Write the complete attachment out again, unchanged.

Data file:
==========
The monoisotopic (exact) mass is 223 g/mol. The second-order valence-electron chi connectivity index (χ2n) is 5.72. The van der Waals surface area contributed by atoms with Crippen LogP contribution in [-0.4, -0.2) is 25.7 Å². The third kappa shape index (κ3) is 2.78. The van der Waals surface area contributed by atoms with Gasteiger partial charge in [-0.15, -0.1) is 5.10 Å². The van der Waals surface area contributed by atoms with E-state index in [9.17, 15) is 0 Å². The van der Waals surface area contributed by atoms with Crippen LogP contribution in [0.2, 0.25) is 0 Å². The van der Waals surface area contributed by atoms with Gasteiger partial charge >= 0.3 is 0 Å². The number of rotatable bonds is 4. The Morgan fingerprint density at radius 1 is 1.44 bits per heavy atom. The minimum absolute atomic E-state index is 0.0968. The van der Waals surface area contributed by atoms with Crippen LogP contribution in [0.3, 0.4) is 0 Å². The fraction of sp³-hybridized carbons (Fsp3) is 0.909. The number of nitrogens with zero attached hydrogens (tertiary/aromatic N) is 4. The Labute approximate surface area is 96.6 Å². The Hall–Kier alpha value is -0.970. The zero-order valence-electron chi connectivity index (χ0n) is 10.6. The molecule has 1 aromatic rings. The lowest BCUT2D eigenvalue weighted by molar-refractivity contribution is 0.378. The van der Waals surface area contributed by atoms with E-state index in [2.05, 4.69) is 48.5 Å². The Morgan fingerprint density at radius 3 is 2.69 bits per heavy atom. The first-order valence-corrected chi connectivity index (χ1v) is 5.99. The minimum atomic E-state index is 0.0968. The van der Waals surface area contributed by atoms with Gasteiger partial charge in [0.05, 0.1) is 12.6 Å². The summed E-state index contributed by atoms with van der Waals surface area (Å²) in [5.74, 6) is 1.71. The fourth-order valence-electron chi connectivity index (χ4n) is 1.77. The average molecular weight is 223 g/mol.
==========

The monoisotopic (exact) mass is 223 g/mol. The second-order valence-electron chi connectivity index (χ2n) is 5.72. The van der Waals surface area contributed by atoms with Crippen LogP contribution in [-0.4, -0.2) is 25.7 Å². The third kappa shape index (κ3) is 2.78. The van der Waals surface area contributed by atoms with Gasteiger partial charge in [-0.15, -0.1) is 5.10 Å². The van der Waals surface area contributed by atoms with E-state index in [9.17, 15) is 0 Å². The van der Waals surface area contributed by atoms with Crippen LogP contribution in [0.2, 0.25) is 0 Å². The van der Waals surface area contributed by atoms with Gasteiger partial charge >= 0.3 is 0 Å². The number of rotatable bonds is 4. The Morgan fingerprint density at radius 1 is 1.44 bits per heavy atom. The minimum absolute atomic E-state index is 0.0968. The van der Waals surface area contributed by atoms with Crippen LogP contribution in [0.3, 0.4) is 0 Å². The fraction of sp³-hybridized carbons (Fsp3) is 0.909. The number of nitrogens with zero attached hydrogens (tertiary/aromatic N) is 4. The Labute approximate surface area is 96.6 Å². The Hall–Kier alpha value is -0.970. The zero-order valence-electron chi connectivity index (χ0n) is 10.6. The molecule has 1 aromatic rings. The lowest BCUT2D eigenvalue weighted by molar-refractivity contribution is 0.378. The van der Waals surface area contributed by atoms with E-state index in [2.05, 4.69) is 48.5 Å². The Morgan fingerprint density at radius 3 is 2.69 bits per heavy atom. The first-order valence-corrected chi connectivity index (χ1v) is 5.99. The minimum atomic E-state index is 0.0968. The van der Waals surface area contributed by atoms with Gasteiger partial charge in [0.05, 0.1) is 12.6 Å². The summed E-state index contributed by atoms with van der Waals surface area (Å²) in [5.74, 6) is 1.71. The fourth-order valence-electron chi connectivity index (χ4n) is 1.77. The average molecular weight is 223 g/mol.